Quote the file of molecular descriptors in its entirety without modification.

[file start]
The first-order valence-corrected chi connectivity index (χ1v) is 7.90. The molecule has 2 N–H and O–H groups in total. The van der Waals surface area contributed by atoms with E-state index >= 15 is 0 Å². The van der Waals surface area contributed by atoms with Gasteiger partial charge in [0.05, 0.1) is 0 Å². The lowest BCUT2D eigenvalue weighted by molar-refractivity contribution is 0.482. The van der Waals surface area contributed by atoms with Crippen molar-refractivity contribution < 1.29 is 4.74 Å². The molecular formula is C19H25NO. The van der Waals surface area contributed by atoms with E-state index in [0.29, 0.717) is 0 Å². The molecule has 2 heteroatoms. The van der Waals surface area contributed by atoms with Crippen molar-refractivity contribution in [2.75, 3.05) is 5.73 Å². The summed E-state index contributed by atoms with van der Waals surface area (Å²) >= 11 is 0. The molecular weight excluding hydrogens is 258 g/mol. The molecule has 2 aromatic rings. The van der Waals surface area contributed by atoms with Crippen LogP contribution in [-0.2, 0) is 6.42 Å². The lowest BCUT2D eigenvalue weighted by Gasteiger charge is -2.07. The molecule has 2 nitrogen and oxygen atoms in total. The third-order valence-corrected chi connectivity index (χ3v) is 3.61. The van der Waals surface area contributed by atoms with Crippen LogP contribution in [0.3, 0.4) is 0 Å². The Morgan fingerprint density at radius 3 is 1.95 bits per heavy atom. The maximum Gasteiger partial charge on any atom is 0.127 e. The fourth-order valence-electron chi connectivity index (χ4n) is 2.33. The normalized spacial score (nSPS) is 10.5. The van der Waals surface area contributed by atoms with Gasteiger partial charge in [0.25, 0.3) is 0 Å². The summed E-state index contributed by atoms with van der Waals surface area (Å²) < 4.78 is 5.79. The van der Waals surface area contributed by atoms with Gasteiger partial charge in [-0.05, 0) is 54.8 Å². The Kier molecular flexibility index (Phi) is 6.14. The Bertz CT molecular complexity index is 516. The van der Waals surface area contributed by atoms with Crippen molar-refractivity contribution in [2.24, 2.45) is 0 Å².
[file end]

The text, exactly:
The first-order valence-corrected chi connectivity index (χ1v) is 7.90. The molecule has 2 N–H and O–H groups in total. The van der Waals surface area contributed by atoms with E-state index >= 15 is 0 Å². The van der Waals surface area contributed by atoms with Gasteiger partial charge in [0.05, 0.1) is 0 Å². The lowest BCUT2D eigenvalue weighted by molar-refractivity contribution is 0.482. The van der Waals surface area contributed by atoms with Crippen molar-refractivity contribution < 1.29 is 4.74 Å². The molecular formula is C19H25NO. The van der Waals surface area contributed by atoms with E-state index in [0.29, 0.717) is 0 Å². The molecule has 2 heteroatoms. The van der Waals surface area contributed by atoms with Crippen molar-refractivity contribution in [2.75, 3.05) is 5.73 Å². The summed E-state index contributed by atoms with van der Waals surface area (Å²) >= 11 is 0. The molecular weight excluding hydrogens is 258 g/mol. The molecule has 2 aromatic rings. The van der Waals surface area contributed by atoms with Crippen LogP contribution in [-0.2, 0) is 6.42 Å². The lowest BCUT2D eigenvalue weighted by Gasteiger charge is -2.07. The molecule has 2 nitrogen and oxygen atoms in total. The third-order valence-corrected chi connectivity index (χ3v) is 3.61. The van der Waals surface area contributed by atoms with Crippen LogP contribution in [0.3, 0.4) is 0 Å². The Morgan fingerprint density at radius 3 is 1.95 bits per heavy atom. The maximum Gasteiger partial charge on any atom is 0.127 e. The fourth-order valence-electron chi connectivity index (χ4n) is 2.33. The normalized spacial score (nSPS) is 10.5. The van der Waals surface area contributed by atoms with Gasteiger partial charge in [0.25, 0.3) is 0 Å². The summed E-state index contributed by atoms with van der Waals surface area (Å²) < 4.78 is 5.79. The van der Waals surface area contributed by atoms with Gasteiger partial charge in [-0.05, 0) is 54.8 Å². The Kier molecular flexibility index (Phi) is 6.14. The Bertz CT molecular complexity index is 516. The van der Waals surface area contributed by atoms with Crippen molar-refractivity contribution in [2.24, 2.45) is 0 Å².